Council has 'not given permission' for far-right group Britain First to meet at Ards Leisure Centre

Paul Golding, the leader of Britain First, with Jayda Fransen, its deputy leader (left), and independent Belfast councillor Jolene Bunting (right). Picture from Twitter

A COUNCIL has said it has "not given permission" for the far-right group Britain First to congregate at one of its leisure centres and is "working with the PSNI to limit the impact".

Britain First is to gather for its first ever meeting in the north on Saturday at 3pm outside the entrance of the council-owned Ards Leisure Centre.

In a post on social media, Britain First leader Paul Golding urged followers to "join us for speeches and a social", adding that it will be "the first official Britain First meeting in Northern Ireland".

In 2015, Mr Golding was pictured in Newtownards alongside other party activists in a Facebook post which claimed that he was "outside the new big mosque in the town".

He was actually photographed outside Ards Arts Centre.

Muslims in the town, where there is no mosque, instead worship in the Bangladesh Islamic Community Centre in Greenwell Street.

Britain First has been supported by independent Belfast councillor Jolene Bunting, who has promoted Saturday's meeting on social media.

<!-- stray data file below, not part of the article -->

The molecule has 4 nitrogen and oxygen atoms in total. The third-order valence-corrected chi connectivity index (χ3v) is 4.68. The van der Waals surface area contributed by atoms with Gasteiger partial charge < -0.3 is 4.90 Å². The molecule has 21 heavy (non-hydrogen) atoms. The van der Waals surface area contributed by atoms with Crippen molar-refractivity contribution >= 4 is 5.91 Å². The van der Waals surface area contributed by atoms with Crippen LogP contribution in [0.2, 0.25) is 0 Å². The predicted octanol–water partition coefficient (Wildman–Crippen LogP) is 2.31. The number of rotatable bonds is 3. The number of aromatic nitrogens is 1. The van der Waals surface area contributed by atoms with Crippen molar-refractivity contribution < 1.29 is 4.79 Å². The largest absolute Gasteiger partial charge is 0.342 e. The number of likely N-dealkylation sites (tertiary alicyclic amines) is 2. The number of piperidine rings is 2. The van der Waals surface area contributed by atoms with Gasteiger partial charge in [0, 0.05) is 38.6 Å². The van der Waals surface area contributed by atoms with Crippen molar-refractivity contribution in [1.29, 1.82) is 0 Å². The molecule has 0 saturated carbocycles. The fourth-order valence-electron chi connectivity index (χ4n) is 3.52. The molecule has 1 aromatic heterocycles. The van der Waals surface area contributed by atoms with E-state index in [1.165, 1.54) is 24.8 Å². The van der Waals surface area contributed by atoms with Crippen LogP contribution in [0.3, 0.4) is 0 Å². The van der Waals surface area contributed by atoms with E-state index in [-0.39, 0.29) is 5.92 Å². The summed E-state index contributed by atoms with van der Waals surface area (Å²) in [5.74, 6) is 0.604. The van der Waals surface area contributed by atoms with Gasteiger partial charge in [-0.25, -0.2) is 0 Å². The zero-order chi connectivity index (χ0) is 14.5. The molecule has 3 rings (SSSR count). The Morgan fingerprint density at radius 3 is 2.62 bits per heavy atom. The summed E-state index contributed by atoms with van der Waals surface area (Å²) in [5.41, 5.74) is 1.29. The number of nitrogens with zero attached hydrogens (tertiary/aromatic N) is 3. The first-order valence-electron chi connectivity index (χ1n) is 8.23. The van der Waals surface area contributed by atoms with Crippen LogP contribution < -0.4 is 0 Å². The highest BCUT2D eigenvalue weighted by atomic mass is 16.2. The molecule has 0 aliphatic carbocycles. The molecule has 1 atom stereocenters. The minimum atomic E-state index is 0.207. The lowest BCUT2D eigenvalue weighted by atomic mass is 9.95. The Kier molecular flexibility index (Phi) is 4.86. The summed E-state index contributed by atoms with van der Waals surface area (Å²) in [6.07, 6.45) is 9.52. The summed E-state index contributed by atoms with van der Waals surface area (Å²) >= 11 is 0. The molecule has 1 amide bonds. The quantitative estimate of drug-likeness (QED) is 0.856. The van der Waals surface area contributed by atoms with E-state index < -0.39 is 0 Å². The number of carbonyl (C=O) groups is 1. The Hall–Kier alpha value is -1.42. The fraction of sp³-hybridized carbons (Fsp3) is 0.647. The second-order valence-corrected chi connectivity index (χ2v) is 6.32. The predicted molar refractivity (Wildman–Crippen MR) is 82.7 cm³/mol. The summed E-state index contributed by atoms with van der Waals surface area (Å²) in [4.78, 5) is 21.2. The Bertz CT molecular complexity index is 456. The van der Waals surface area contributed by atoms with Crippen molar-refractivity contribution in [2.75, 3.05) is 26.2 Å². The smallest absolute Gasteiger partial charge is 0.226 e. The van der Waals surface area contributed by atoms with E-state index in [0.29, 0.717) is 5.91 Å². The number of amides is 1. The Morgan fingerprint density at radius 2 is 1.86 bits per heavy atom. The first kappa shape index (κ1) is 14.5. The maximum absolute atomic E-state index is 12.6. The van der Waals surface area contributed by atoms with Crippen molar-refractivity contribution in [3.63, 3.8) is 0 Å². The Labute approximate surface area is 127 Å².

Britain First leader Paul Golding, centre, in 2015 with two supporters outside a "big new mosque" in Newtownards, which is actually Ards Arts Centre

Alliance Strangford MLA Kellie Armstrong said that "elected representatives from other areas bussing in professional protesters is not supported by the vast majority of residents".

"Newtownards is an open and welcoming town, with a diverse population and rapidly developing business community," she said.

"Given similar groups have targeted the local Islamic Centre in the past, I have made contact with the PSNI and Parades Commission to inform them of this event.

"Questions also need to be asked as to why the local council is allowing these speeches to take place on their property," added Ms Armstrong.

Ards and North Down Borough Council said it only became aware of the meeting on Tuesday.

"The council does not accept bookings from political parties at any of its leisure facilities and we have not given permission for this organisation to congregate on council property," said a spokeswoman for the council.

"We have sought advice from the PSNI. We are working with PSNI to limit the impact of this meeting on the local community."

Mr Golding, and the party's deputy leader Jayda Fransen, are to stand trial in Belfast in September.

Their case in Belfast had to be put back after they were imprisoned in England in March for religiously aggravated harassment.

The pair, along with two other defendants, are being prosecuted over speeches delivered during a "Northern Ireland Against Terrorism" rally outside Belfast City Hall in August last year.

Ms Fransen filmed a video from the Lord Mayor's chair at City Hall in January - without prior permission from council - in a visit arranged by Ms Bunting.


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